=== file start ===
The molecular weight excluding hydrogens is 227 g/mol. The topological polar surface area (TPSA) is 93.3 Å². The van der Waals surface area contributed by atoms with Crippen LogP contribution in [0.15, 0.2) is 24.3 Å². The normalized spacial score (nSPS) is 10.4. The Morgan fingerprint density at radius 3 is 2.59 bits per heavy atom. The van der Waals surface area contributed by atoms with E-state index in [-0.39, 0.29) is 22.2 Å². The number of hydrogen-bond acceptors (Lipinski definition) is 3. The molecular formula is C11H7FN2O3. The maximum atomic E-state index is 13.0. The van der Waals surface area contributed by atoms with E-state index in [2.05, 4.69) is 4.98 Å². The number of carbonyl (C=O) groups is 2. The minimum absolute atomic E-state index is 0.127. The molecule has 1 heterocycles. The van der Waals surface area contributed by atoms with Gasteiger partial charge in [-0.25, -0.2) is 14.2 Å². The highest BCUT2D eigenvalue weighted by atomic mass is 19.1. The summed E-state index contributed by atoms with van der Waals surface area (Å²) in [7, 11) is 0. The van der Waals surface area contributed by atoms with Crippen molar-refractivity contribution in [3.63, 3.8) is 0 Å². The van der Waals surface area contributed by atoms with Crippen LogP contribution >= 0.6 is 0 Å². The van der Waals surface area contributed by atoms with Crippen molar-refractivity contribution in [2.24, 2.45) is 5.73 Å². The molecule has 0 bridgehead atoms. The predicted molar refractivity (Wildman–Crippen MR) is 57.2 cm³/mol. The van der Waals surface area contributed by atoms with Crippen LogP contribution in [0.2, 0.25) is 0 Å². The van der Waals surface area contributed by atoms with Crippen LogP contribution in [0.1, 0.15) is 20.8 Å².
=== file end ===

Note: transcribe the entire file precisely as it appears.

The molecular weight excluding hydrogens is 227 g/mol. The topological polar surface area (TPSA) is 93.3 Å². The van der Waals surface area contributed by atoms with Crippen LogP contribution in [0.15, 0.2) is 24.3 Å². The normalized spacial score (nSPS) is 10.4. The Morgan fingerprint density at radius 3 is 2.59 bits per heavy atom. The van der Waals surface area contributed by atoms with E-state index in [-0.39, 0.29) is 22.2 Å². The number of hydrogen-bond acceptors (Lipinski definition) is 3. The molecular formula is C11H7FN2O3. The maximum atomic E-state index is 13.0. The van der Waals surface area contributed by atoms with E-state index in [2.05, 4.69) is 4.98 Å². The number of carbonyl (C=O) groups is 2. The minimum absolute atomic E-state index is 0.127. The molecule has 1 heterocycles. The van der Waals surface area contributed by atoms with Gasteiger partial charge in [-0.25, -0.2) is 14.2 Å². The highest BCUT2D eigenvalue weighted by atomic mass is 19.1. The summed E-state index contributed by atoms with van der Waals surface area (Å²) in [7, 11) is 0. The van der Waals surface area contributed by atoms with Crippen molar-refractivity contribution in [3.63, 3.8) is 0 Å². The van der Waals surface area contributed by atoms with Crippen LogP contribution >= 0.6 is 0 Å². The van der Waals surface area contributed by atoms with Crippen molar-refractivity contribution in [2.24, 2.45) is 5.73 Å². The molecule has 0 bridgehead atoms. The predicted molar refractivity (Wildman–Crippen MR) is 57.2 cm³/mol. The van der Waals surface area contributed by atoms with Crippen LogP contribution in [0.2, 0.25) is 0 Å². The van der Waals surface area contributed by atoms with Crippen LogP contribution in [0.1, 0.15) is 20.8 Å².